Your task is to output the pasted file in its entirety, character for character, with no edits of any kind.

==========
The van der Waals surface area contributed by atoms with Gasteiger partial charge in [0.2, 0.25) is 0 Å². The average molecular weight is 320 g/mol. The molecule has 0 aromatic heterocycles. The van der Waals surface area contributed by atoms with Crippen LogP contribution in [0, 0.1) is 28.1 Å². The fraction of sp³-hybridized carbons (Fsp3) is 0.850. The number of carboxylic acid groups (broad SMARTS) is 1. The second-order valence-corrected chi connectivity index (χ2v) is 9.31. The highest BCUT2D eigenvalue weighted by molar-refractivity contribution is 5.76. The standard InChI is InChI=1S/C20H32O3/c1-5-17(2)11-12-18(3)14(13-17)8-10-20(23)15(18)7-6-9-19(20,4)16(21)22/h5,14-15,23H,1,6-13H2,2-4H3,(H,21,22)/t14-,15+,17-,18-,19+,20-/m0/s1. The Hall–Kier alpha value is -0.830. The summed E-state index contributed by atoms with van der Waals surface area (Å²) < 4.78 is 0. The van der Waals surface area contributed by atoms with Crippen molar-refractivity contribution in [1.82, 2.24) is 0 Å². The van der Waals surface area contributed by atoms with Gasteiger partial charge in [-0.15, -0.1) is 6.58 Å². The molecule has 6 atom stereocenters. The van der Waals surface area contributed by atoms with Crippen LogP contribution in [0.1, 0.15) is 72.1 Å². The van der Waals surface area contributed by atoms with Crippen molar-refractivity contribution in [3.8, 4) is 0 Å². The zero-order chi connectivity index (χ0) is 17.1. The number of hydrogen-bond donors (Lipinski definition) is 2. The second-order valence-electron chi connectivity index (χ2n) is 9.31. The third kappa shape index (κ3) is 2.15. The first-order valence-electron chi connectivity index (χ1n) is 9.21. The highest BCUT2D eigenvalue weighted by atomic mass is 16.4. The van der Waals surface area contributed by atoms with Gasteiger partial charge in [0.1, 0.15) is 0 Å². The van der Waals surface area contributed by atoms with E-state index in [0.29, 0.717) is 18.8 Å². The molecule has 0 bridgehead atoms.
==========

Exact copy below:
The van der Waals surface area contributed by atoms with Gasteiger partial charge in [0.2, 0.25) is 0 Å². The average molecular weight is 320 g/mol. The molecule has 0 aromatic heterocycles. The van der Waals surface area contributed by atoms with Crippen LogP contribution in [0, 0.1) is 28.1 Å². The fraction of sp³-hybridized carbons (Fsp3) is 0.850. The number of carboxylic acid groups (broad SMARTS) is 1. The second-order valence-corrected chi connectivity index (χ2v) is 9.31. The highest BCUT2D eigenvalue weighted by molar-refractivity contribution is 5.76. The standard InChI is InChI=1S/C20H32O3/c1-5-17(2)11-12-18(3)14(13-17)8-10-20(23)15(18)7-6-9-19(20,4)16(21)22/h5,14-15,23H,1,6-13H2,2-4H3,(H,21,22)/t14-,15+,17-,18-,19+,20-/m0/s1. The Hall–Kier alpha value is -0.830. The summed E-state index contributed by atoms with van der Waals surface area (Å²) < 4.78 is 0. The van der Waals surface area contributed by atoms with Crippen molar-refractivity contribution in [1.82, 2.24) is 0 Å². The van der Waals surface area contributed by atoms with Gasteiger partial charge in [-0.15, -0.1) is 6.58 Å². The molecule has 6 atom stereocenters. The van der Waals surface area contributed by atoms with Crippen LogP contribution in [0.1, 0.15) is 72.1 Å². The van der Waals surface area contributed by atoms with Crippen molar-refractivity contribution in [3.8, 4) is 0 Å². The zero-order chi connectivity index (χ0) is 17.1. The number of hydrogen-bond donors (Lipinski definition) is 2. The second-order valence-electron chi connectivity index (χ2n) is 9.31. The third kappa shape index (κ3) is 2.15. The first-order valence-electron chi connectivity index (χ1n) is 9.21. The highest BCUT2D eigenvalue weighted by atomic mass is 16.4. The van der Waals surface area contributed by atoms with Gasteiger partial charge in [0.1, 0.15) is 0 Å². The van der Waals surface area contributed by atoms with E-state index in [0.29, 0.717) is 18.8 Å². The molecule has 0 bridgehead atoms.